Palo de Mayo

I should have posted this yesterday on May Day but here it is. This is in honor of my homeland Nicaragua.

Palo de Mayo, known as Maypole in English, is an Afro-Caribbean dance festival celebrated in various parts of Central and South America. The Palo de Mayo festival spans the entire month of May and is particularly popular along the Caribbean coast. The dances performed during Palo de Mayo feature incredibly sensual movements that have been derived from a number of communities in Nicaragua, Belize, Honduras and Panama.

Lets educate ourselves a little bit shall we? Here is a little bit of history for you:

Palo de Mayo, or the Maypole festival in English, is a huge celebration meant to welcome the spring season and the rain and new life that comes with it. It prominently features a maypole, which is a tall wooden pole that has been decorated with several long, colored ribbons suspended from the top. This maypole is used at the heart of the dance and is the reason for the English name given to the tradition.

It is unclear how exactly Palo De Mayo came to be celebrated in Panama, though historians trace origins back to Nicaraguan Creoles who inhabited Nicaragua’s Caribbean coast. Other historians disagree with this notion, believing the Maypole Festival has its roots in Jamaica. Despite these disagreements, Palo de Mayo has become an integral part in Nicaraguan culture and several other countries in Central and South America.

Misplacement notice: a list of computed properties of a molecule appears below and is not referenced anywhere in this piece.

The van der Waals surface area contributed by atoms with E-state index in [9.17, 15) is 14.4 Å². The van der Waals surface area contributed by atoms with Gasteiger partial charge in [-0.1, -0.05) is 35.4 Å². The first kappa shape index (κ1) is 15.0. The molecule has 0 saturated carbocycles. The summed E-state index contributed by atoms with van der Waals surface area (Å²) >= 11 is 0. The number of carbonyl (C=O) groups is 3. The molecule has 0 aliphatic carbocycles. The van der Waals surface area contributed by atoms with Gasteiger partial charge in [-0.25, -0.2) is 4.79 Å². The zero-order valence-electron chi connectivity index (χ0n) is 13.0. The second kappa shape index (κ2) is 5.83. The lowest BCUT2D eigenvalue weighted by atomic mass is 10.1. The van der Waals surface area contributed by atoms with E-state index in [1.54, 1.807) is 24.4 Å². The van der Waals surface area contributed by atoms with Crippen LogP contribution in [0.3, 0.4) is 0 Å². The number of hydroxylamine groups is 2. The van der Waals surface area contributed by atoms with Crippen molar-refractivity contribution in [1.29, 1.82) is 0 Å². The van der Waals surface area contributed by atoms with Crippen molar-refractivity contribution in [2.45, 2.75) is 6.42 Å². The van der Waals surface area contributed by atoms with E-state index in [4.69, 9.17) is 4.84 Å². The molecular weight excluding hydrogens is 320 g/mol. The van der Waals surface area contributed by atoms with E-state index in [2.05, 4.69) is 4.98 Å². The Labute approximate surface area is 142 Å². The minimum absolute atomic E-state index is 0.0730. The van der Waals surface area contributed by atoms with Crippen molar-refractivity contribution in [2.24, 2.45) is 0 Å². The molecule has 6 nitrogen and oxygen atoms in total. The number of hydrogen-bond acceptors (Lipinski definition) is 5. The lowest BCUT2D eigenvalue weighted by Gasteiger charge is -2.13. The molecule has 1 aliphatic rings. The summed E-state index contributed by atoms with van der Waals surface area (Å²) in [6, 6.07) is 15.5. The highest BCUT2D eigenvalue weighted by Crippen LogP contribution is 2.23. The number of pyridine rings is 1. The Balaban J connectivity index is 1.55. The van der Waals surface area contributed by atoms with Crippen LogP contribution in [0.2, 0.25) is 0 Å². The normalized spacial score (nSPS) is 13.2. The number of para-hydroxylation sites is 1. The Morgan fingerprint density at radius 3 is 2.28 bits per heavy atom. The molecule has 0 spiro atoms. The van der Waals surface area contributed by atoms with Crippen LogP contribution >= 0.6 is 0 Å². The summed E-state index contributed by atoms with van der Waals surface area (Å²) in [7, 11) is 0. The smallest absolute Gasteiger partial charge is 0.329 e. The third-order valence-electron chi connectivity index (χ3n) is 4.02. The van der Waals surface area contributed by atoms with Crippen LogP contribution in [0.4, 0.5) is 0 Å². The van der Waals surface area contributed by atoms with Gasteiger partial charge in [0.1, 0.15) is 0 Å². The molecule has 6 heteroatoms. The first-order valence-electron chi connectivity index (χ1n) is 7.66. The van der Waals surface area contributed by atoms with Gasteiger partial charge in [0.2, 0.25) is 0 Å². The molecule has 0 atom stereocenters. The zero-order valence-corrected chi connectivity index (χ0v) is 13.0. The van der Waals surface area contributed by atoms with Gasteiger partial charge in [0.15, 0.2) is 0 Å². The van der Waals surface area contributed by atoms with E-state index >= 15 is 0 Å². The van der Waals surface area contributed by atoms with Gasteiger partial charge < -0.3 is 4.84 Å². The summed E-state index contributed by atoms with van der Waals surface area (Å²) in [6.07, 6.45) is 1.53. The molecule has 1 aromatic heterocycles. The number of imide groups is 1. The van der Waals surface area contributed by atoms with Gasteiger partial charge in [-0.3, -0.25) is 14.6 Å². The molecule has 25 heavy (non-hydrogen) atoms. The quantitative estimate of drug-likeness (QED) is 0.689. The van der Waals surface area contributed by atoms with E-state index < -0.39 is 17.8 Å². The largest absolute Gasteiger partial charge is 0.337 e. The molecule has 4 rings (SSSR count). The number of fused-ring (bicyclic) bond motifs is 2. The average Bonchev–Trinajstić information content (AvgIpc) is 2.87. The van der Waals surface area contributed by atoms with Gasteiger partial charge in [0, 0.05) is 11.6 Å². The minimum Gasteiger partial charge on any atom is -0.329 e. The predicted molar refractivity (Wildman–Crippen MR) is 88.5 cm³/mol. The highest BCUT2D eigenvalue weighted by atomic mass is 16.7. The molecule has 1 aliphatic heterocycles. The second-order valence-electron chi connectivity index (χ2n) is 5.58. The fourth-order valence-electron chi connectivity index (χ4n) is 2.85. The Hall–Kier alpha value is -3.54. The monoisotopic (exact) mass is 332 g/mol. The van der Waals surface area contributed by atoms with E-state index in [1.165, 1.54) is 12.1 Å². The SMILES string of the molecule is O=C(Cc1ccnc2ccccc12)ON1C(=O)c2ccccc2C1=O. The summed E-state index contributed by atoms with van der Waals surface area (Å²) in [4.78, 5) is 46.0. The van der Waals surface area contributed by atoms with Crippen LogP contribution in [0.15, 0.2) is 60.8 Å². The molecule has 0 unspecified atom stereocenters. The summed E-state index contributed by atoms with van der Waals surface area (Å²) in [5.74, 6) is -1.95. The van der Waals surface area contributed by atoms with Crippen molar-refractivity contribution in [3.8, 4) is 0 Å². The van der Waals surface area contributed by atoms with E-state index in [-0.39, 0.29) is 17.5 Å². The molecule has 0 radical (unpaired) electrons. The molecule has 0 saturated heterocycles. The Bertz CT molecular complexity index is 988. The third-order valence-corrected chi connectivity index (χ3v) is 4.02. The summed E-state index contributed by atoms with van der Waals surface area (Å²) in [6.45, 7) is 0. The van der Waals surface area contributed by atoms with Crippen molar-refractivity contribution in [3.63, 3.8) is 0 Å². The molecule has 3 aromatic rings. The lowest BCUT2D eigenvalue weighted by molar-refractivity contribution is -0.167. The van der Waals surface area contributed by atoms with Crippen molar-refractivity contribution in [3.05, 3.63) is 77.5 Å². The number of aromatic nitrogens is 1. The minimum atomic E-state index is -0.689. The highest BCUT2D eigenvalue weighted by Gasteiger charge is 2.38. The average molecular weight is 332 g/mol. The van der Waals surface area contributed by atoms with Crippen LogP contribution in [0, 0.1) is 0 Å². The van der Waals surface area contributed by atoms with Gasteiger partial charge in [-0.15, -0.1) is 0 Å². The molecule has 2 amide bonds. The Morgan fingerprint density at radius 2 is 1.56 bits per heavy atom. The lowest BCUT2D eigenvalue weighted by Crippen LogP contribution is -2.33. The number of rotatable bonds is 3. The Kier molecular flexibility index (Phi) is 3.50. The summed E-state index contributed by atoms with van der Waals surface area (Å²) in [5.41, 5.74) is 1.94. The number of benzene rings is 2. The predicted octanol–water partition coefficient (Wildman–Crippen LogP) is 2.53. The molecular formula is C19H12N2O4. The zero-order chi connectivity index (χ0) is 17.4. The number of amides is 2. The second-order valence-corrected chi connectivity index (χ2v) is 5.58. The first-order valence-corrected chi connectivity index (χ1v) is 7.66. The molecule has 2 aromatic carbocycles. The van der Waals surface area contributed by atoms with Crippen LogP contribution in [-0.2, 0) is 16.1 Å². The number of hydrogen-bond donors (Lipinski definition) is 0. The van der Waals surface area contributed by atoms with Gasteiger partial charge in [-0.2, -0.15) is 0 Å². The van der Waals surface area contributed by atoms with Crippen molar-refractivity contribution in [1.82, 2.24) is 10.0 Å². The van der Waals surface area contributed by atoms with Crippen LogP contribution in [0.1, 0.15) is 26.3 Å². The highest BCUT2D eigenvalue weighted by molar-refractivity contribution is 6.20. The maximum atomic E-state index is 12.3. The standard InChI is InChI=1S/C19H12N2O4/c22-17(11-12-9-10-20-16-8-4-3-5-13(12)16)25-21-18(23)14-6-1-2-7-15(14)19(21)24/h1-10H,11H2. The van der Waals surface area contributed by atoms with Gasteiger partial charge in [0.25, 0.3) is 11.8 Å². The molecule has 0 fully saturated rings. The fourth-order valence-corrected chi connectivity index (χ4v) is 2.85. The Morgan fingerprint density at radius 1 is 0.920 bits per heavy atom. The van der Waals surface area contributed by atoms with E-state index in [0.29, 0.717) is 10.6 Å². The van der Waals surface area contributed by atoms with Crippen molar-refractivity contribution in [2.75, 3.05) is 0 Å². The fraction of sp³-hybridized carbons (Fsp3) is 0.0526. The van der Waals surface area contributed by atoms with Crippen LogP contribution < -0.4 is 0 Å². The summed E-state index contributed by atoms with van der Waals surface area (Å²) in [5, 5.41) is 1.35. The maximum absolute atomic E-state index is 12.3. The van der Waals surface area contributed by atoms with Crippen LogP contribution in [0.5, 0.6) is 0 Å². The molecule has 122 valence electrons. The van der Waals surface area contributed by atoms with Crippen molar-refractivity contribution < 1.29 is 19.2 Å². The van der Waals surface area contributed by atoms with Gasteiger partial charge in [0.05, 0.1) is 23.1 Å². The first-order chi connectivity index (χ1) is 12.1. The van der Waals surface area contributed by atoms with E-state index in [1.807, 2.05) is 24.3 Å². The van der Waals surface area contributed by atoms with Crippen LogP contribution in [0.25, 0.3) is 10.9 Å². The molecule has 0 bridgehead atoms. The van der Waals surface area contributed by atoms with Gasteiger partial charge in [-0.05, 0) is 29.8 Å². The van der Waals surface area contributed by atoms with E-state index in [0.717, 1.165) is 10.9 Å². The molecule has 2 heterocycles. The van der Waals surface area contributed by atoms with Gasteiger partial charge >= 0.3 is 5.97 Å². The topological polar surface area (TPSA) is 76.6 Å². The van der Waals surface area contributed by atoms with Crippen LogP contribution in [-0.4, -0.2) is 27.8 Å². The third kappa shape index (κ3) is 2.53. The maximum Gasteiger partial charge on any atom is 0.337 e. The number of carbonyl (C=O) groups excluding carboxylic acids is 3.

Palo de Mayo is celebrated differently in Panama than it is in Belize, Honduras, Nicaragua and other places. In Belize and the Honduras Bay Islands, for instance, the dance originated from a tradition where women danced around a maypole with two men approaching them in the hopes of joining them. The men’s efforts are put off by hand gestures made by the dancing women, while the women continue dancing.

I have so many memories of being a little girl back home and dancing to this. I love my culture, the diversity and our history. I think a trip to the coasts of Nicaragua is way over do for me. Bluefield and Corn Island, you’re not ready for this girl!

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